With its elegantly appointed rooms and bustling domestic staff, “Downton Abbey” is destination TV for millions. The second season of PBS’s Emmy-winninghit wraps up Sunday, but you can prolong your visit to the era with these books.
1) The World of Downton Abbey , by Jessica Fellowes (St. Martin’s, $29.99), is hefty and lush with color photos and production details. It includes a foreword by series creator Julian Fellowes, the author’s uncle. Divided into sections such as “Society,” “War” and “House and Estate,” it introduces the real-life location, Highclere Castle, a massive, turreted house on 1,000 acres, and the people who live and serve in the magnificent home. Actors reflect on portraying the Grantham and Crawley family members, friends and servants, and the pages are peppered with behind-the-scenes tidbits: Wigs worn by Maggie Smith are prepared in advance so she can slide them on like hats; at the end of a day’s shooting, according to Lesley Nicol (Mrs. Patmore), the actresses bend over the kitchen table to relieve their corsets. Dialogue coach Penny Dyerobserves that “the real difference in speech with a period piece is not so much the pronunciation of the words but that the height of the ceilings and the size of the rooms affect the voice.”This is a book to dip into, not devour, to savor the richness that matches its televised companion.
2) ) Working in less posh environments than the staff at Downton, the late Margaret Powell wrote Below Stairs (St. Martin’s, $22.99), which depicts the hardscrabble reality of a career in domestic service — if such labor can even be described as a “career.” Just reading about it is exhausting. Powell’s recollections of employers who failed to see their “help” as human seem bitter, but who could blame her? Although she won a scholarship at 13, hoping to become a teacher, when her large family needed her to work, she became a maid, ironing bootlaces, cleaning staircases and cooking for the likes of Mrs. Clydesdale and Lady Gibbons. Her husband, a milkman, earned “three pounds five shillings a week . . . so the ability to cook a seven-course dinner was no help at all.” First published in 1968, Powell’s memoir inspired the TV series “Upstairs, Downstairs.” The popularity of “Downton Abbey” has sparked new interest in the book, which was recently re-edited.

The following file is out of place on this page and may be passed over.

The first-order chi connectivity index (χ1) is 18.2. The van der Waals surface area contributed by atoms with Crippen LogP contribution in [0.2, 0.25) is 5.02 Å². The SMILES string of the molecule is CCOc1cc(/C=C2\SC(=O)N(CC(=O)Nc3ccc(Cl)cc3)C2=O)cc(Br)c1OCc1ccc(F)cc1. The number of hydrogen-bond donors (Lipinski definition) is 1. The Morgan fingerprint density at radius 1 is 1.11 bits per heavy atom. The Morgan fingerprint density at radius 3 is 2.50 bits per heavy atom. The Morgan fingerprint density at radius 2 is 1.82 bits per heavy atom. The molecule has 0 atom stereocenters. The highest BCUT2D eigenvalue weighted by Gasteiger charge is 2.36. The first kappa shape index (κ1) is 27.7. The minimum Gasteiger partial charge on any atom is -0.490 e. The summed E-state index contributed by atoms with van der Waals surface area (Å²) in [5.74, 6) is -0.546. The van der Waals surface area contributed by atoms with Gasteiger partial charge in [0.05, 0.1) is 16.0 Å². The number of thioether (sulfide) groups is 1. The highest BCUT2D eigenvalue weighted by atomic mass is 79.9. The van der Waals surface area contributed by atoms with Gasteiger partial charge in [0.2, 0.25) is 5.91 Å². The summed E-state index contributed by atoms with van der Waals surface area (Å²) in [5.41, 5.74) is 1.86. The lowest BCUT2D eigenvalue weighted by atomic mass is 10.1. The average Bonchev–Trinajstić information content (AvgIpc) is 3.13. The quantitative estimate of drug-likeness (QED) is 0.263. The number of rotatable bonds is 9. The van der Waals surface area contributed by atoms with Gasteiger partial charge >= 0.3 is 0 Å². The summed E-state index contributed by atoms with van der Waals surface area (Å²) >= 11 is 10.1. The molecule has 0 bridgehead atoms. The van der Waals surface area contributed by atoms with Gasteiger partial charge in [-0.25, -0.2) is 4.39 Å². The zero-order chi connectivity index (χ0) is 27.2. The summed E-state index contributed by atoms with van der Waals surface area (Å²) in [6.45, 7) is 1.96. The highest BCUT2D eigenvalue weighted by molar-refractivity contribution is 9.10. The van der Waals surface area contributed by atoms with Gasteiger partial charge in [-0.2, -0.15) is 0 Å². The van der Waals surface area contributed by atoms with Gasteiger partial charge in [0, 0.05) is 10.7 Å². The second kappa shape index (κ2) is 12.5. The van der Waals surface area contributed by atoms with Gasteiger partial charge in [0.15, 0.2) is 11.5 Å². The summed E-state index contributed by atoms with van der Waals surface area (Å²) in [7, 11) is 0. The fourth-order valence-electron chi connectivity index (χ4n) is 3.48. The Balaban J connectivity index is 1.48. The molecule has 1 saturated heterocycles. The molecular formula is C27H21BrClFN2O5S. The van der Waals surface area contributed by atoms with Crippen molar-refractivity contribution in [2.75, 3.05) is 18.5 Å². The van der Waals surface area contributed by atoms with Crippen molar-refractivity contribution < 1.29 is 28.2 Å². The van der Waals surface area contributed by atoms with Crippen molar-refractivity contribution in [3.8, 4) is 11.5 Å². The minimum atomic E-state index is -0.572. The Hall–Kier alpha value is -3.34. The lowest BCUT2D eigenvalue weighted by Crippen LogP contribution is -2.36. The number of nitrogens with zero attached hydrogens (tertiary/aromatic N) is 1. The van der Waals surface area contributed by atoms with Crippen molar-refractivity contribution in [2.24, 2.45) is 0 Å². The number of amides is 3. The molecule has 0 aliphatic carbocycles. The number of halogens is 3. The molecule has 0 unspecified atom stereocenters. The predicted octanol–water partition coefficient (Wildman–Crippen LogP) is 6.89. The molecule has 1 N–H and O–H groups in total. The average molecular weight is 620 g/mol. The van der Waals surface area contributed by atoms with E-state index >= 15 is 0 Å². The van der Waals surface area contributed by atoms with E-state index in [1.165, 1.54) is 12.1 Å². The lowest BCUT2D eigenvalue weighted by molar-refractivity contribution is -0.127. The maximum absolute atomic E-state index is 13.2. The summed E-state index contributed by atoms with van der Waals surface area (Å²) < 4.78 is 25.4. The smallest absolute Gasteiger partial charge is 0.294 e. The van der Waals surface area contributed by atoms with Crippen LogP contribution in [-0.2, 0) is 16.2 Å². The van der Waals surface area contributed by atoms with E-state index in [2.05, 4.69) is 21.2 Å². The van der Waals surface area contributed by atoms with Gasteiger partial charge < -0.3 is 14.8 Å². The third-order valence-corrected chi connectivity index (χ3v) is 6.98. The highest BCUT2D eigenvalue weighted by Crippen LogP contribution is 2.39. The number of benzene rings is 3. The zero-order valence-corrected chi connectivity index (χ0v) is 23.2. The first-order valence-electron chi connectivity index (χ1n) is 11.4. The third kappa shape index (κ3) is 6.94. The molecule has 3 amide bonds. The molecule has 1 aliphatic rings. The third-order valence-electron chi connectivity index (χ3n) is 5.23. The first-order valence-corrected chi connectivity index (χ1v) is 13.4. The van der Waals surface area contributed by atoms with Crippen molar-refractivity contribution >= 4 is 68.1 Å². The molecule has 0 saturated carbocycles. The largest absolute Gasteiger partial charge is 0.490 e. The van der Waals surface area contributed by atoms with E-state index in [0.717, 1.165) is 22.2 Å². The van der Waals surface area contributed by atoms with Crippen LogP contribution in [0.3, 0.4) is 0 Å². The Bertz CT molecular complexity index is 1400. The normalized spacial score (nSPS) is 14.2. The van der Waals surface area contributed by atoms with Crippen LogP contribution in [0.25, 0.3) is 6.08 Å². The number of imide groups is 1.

3) Who could know the ins and outs of Highclere Castle better than its current resident? Lady Fiona Carnarvon, the presentcountess, traces the story of the home and her predecessor in Lady Almina and the Real Downton Abbey (Broadway; paperback, $15.99). An heiress even before her marriage to the fifth Earl of Carnarvon, Almina, illegitimate daughter of banker Alfred de Rothschild, is recognizable to “Downton” fans as the model for Isobel Crawley. Not content to bask in extraordinary wealth, she found outlets for her energy, including politics, “relishing this chance to get out into the world and talk about something of national importance, rather than being merely the public face of Highclere.” But Almina’s greatest satisfaction came from transforming the castle into a convalescent hospital for wounded British soldiers, as dramatized in the TV series. Almina micromanaged everything, even commissioning chic nurse’s uniforms: “Their dresses were made of fine wool in a cheerful crushed-strawberry-pink, with starched white aprons and caps. This detail set the tone: Highclere would be a cutting-edge hospital, but also a sensual retreat from the horrors of combat. Almina proved herself to be an instinctive master of what we might call, nowadays, holistic medicine.” The author includes an update on the Highclere estate today, still home to a very fortunate few.
Blumenstock is a Washington area writer and editor.